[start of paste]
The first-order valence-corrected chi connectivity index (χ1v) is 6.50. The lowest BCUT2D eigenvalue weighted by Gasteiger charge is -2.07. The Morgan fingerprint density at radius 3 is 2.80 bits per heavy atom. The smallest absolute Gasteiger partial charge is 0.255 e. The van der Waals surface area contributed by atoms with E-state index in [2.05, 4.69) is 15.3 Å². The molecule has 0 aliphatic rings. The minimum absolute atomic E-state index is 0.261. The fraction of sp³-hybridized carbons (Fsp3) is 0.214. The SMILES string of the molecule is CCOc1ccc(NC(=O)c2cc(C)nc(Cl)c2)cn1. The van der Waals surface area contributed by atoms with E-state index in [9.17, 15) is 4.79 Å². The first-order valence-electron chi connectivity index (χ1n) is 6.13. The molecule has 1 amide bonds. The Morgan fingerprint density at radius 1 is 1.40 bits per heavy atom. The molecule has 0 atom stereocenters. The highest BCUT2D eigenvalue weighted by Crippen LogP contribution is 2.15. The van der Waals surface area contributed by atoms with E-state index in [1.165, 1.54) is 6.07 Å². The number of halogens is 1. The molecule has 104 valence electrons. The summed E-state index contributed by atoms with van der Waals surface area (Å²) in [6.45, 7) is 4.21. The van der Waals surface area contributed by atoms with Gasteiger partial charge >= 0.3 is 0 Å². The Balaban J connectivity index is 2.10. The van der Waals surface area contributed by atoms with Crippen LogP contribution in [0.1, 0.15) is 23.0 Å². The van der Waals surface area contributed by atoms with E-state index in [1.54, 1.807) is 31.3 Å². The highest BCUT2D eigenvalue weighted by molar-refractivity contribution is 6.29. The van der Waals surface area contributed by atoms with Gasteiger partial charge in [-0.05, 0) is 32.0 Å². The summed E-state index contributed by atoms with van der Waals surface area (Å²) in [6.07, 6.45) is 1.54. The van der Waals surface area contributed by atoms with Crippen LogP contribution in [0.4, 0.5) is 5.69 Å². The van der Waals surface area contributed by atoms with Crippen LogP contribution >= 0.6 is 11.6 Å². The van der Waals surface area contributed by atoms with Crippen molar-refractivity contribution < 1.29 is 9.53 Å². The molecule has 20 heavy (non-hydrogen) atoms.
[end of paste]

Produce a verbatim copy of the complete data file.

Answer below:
The first-order valence-corrected chi connectivity index (χ1v) is 6.50. The lowest BCUT2D eigenvalue weighted by Gasteiger charge is -2.07. The Morgan fingerprint density at radius 3 is 2.80 bits per heavy atom. The smallest absolute Gasteiger partial charge is 0.255 e. The van der Waals surface area contributed by atoms with E-state index in [2.05, 4.69) is 15.3 Å². The molecule has 0 aliphatic rings. The minimum absolute atomic E-state index is 0.261. The fraction of sp³-hybridized carbons (Fsp3) is 0.214. The SMILES string of the molecule is CCOc1ccc(NC(=O)c2cc(C)nc(Cl)c2)cn1. The van der Waals surface area contributed by atoms with E-state index in [9.17, 15) is 4.79 Å². The first-order valence-electron chi connectivity index (χ1n) is 6.13. The molecule has 1 amide bonds. The Morgan fingerprint density at radius 1 is 1.40 bits per heavy atom. The molecule has 0 atom stereocenters. The highest BCUT2D eigenvalue weighted by Crippen LogP contribution is 2.15. The van der Waals surface area contributed by atoms with E-state index in [1.165, 1.54) is 6.07 Å². The number of halogens is 1. The molecule has 104 valence electrons. The summed E-state index contributed by atoms with van der Waals surface area (Å²) in [6.45, 7) is 4.21. The van der Waals surface area contributed by atoms with Gasteiger partial charge >= 0.3 is 0 Å². The Balaban J connectivity index is 2.10. The van der Waals surface area contributed by atoms with Crippen LogP contribution in [0.1, 0.15) is 23.0 Å². The van der Waals surface area contributed by atoms with E-state index in [1.54, 1.807) is 31.3 Å². The highest BCUT2D eigenvalue weighted by molar-refractivity contribution is 6.29. The van der Waals surface area contributed by atoms with Gasteiger partial charge in [-0.05, 0) is 32.0 Å². The summed E-state index contributed by atoms with van der Waals surface area (Å²) in [6.07, 6.45) is 1.54. The van der Waals surface area contributed by atoms with Crippen LogP contribution in [0.4, 0.5) is 5.69 Å². The van der Waals surface area contributed by atoms with Crippen LogP contribution >= 0.6 is 11.6 Å². The van der Waals surface area contributed by atoms with Crippen molar-refractivity contribution < 1.29 is 9.53 Å². The molecule has 20 heavy (non-hydrogen) atoms.